• Susan Donovan

      Many people would view those images as very positive. My initial reaction to them is that they make her seem very thoughtful and trust-worthy. (It’s very hard for even very liberal Christians to view our religion critically.) –that said, the mad-eyed woman is a trope and an old one at that. It’s a boring way to discredit her– her crazy ideas do a good enough job on their own.

      I also think that male republicans who are equally wrong are often taken more seriously, just because they are men. When a man shots it’s leadership, when a woman will do the same thing it’s shrill or “crazy” –

      Still, as a woman I have this whole betrayal issue with woman like her. They remind me of women I knew in college who’d talk about how they are not like those awful feminists (oh no) mostly to get guys to like them. (Or, more charitably, to avoid the direct glare of everyday sexism.)

      It’s like how Allen Keys is only anyone BECAUSE he’s black. Yet he accuses other black people of unfairly benefiting from affirmative action.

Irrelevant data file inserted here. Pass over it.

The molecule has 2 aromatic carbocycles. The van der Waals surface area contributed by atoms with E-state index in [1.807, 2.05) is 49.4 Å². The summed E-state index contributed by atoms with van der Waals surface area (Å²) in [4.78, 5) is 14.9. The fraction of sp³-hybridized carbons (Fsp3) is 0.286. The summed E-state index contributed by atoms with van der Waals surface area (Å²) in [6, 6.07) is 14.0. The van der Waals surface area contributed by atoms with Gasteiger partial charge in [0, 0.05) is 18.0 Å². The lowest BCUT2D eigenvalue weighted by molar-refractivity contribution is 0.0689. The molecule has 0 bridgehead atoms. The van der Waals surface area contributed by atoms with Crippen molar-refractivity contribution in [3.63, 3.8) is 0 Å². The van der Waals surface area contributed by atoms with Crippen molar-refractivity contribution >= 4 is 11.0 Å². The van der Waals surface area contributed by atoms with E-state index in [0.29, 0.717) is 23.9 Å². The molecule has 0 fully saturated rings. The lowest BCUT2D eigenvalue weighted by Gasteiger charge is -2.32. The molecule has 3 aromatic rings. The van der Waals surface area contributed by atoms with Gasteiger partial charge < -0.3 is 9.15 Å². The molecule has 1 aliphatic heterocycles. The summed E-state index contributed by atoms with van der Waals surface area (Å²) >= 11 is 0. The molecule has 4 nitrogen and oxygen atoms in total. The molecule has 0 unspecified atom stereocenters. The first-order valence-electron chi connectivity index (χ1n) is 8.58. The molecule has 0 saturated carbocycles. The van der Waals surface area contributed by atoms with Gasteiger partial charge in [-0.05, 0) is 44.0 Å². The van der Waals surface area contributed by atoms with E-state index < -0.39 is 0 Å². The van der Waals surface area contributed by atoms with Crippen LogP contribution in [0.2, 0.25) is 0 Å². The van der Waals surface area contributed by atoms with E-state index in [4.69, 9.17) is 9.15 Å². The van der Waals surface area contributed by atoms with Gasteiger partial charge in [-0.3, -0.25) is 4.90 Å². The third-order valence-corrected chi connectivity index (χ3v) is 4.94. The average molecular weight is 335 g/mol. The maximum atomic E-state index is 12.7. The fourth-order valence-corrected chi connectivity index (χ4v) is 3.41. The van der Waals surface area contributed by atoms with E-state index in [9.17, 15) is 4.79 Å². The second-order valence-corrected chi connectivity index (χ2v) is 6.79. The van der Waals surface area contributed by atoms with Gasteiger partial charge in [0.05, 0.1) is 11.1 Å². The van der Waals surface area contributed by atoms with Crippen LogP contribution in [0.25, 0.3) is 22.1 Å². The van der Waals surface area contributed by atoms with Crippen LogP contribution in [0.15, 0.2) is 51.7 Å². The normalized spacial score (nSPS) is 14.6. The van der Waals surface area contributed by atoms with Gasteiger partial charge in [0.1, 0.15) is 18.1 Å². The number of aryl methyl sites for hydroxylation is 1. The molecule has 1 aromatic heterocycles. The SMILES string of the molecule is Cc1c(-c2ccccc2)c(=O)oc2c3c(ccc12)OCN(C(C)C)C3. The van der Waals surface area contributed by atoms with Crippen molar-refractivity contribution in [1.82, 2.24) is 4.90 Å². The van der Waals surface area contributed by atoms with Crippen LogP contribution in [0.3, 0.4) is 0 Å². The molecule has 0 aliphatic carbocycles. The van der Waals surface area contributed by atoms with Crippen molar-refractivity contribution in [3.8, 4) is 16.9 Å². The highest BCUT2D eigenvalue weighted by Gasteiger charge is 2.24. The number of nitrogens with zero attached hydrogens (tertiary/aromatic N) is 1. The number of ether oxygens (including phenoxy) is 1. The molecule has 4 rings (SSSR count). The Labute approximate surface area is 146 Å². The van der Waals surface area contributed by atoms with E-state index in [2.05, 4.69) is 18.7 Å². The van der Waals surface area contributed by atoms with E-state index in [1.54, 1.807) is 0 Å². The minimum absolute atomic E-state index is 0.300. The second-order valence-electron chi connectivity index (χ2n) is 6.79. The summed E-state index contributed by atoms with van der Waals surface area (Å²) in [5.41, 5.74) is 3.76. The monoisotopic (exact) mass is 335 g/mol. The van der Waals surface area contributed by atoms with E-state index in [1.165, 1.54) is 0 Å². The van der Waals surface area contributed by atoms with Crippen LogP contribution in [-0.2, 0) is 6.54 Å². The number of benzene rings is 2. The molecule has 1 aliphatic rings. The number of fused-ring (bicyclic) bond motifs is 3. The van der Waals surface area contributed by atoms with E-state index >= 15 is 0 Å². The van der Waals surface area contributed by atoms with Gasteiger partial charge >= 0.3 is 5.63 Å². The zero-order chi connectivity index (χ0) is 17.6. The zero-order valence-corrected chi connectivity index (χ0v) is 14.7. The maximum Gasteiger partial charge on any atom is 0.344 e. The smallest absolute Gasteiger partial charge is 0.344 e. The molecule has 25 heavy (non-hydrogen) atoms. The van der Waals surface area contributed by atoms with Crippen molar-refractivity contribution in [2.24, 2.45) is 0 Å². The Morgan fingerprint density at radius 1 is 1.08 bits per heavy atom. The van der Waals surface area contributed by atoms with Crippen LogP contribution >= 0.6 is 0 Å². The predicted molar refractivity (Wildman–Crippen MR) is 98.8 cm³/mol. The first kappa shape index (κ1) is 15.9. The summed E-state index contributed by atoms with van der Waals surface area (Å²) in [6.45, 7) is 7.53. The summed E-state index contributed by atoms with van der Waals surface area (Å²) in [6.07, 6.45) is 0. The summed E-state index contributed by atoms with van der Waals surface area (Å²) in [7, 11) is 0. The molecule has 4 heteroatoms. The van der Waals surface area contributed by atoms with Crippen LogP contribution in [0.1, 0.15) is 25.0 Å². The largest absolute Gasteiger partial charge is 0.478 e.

These are the people who get ahead by walking on the back of people who are just like they are. And they take their own success as proof that there is no prejudice: just a glorious meritocracy, where the best and brightest rise through hard work and dedication.

      To anyone looking in it’s obvious that isn’t the case, and women like her are used to reenforce sexism (how could it be sexist if a woman said it?) 
      But, I’m certain all of this makes sense in her own reality.

    • Clarkdenoon

      Check the IRS code regarding politics in the church, and note Obama’s numerous political preaching events. They may both be in violation (Election Year Activities and the Prohibition on Political Campaign Intervention for Section 501(c)(3) Organizations). Churches are allowed to invite a candidate to speak if all the other candidates are invited. It’s not a violation if only one accepts the invitation.,,id=154712,00.html